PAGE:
Looking back, Jacobs said Tuesday that his rocky relationship with fans is merely a by-product of his competitive drive. He's willing to forgive and forget and hopes fans will do the same for him.
"In that situation, you've just got a guy that is out there trying to work hard and win football games. I am upset, they're upset. It's just kind of big brother, little brother-type things," Jacobs said. "Our fans have been great for us the last two months, basically, even with the last couple games of our losing streak. They've been with us and supported us.
"We had a lot of people out in San Francisco (for the NFC title game win). A lot of people came out to cold Green Bay (for the divisional win). They have just as much a part of this as us players."
But don't ask him about fantasy football: Jacobs complained on Media Day that "90 percent" of fans who approach him want to talk about their fantasy teams. He hates that.
"I'm like, 'You know, man, I'm on the real team,' '' is his standard response to your fantasy inquiry.
Jacobs, no shrinking violet at 6-foot-4, 264 pounds, also took issue with hulking New York Jets coach Rex Ryan after the Giants knocked off the crosstown rivals on Christmas Eve: "Time to shut up, fat boy!" he yelled at Ryan, along with a tabloid-loving "shut the (bleep) up!", to which Rex reportedly replied that Jacobs should "go (bleep) himself."
This week, Jacobs has emerged with a softer, more reflective side. He knows how precious Super Bowl opportunities are. His two trips with Big Blue have been the result of a grinding regular season and an every-round postseason dogfight to arrive at the season's final game.
But those battles, Jacobs said, have provided the Giants with great confidence before each showdown with the Patriots.
"We were just going out and playing during those (2007) playoffs. We didn't really know then," he recalled. "This team, we know that we can come out and do this. We worked super hard to get here, and we're going to try to finish this thing off."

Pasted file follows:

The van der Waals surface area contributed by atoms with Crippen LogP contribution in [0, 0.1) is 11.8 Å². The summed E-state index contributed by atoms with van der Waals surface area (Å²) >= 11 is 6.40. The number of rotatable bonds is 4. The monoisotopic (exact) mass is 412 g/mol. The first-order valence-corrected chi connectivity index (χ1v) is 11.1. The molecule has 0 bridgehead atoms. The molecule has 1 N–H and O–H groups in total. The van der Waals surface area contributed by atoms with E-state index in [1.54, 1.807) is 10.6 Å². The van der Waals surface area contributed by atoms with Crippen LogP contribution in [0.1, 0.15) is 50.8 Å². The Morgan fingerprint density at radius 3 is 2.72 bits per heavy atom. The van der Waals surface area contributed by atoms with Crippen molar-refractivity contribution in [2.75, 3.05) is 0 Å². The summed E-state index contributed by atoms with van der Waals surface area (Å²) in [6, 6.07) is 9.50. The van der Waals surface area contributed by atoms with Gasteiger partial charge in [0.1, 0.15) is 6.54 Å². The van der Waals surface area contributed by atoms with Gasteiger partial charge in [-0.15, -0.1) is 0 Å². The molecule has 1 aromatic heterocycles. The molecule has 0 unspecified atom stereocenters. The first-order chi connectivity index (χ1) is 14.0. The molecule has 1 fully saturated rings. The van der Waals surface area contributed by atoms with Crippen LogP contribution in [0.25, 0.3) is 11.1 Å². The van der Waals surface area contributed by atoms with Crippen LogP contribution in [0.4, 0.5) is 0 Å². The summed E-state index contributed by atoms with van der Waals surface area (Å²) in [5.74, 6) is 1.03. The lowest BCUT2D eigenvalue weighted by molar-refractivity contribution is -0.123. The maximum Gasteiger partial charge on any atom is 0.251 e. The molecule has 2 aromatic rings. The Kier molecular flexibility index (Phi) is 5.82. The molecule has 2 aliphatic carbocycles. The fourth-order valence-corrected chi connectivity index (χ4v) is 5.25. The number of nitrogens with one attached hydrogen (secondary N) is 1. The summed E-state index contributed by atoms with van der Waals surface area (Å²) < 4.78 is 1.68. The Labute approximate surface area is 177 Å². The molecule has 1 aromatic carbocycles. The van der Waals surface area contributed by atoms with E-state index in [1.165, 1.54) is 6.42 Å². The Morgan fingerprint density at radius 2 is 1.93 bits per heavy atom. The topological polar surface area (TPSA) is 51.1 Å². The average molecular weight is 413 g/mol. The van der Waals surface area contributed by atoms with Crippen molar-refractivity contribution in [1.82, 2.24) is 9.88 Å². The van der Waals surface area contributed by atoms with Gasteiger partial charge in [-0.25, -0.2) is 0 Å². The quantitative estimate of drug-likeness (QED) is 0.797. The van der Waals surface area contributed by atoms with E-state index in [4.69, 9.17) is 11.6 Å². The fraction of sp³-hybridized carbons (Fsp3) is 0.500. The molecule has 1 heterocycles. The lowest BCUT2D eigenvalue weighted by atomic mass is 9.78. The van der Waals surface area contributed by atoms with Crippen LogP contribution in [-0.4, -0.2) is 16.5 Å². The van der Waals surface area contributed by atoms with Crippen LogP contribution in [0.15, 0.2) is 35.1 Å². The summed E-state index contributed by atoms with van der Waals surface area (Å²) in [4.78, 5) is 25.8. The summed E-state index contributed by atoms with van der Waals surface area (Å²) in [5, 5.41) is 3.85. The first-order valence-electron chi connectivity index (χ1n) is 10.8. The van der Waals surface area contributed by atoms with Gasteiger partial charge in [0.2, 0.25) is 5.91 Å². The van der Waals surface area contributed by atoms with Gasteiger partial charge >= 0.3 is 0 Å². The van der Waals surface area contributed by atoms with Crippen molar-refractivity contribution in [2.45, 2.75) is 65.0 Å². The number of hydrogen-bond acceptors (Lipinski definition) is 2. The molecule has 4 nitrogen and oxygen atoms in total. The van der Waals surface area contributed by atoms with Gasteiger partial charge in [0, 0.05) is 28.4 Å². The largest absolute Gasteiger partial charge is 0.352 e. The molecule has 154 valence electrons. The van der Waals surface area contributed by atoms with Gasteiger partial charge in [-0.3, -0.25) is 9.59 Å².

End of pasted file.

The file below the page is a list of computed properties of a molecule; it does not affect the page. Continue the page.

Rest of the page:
And what will become of him, win or lose?
Jacobs' contract runs through 2012, but a $500,000 roster bonus due in March along with his declining rushing totals makes him a candidate to be cut.
Perhaps Jacobs' unimpressive 2011 ground-game numbers should be put in context with Manning's ascension to the rarified air of the NFL's most elite passers: The quarterback, thriving under Gilbride's aerial system, threw for 4,933 yards and 29 touchdowns and engineered five fourth-quarter comeback victories in the regular season.
"Well, we haven't run the ball very well, and that's why it's been overshadowed," Gilbride conceded of the Giants' lackluster rushing attack. "We haven't been as successful as we've been in the past with that. It's something that we're not happy with and something that we continue to try to get better with."
Jacobs vows that Sunday will bring good things for the Giants if the running backs get their opportunities and make the most of them. If they don't, he says, he's grateful for what this often-trying season has given him: one more precious shot at a Super Bowl ring.
"You've just got to let it take care of itself," he said. "And I'm playing in the Super Bowl for the New York Giants, and if that is the way it is, there's nothing I can do. But I'm going to do as best I can to help this team."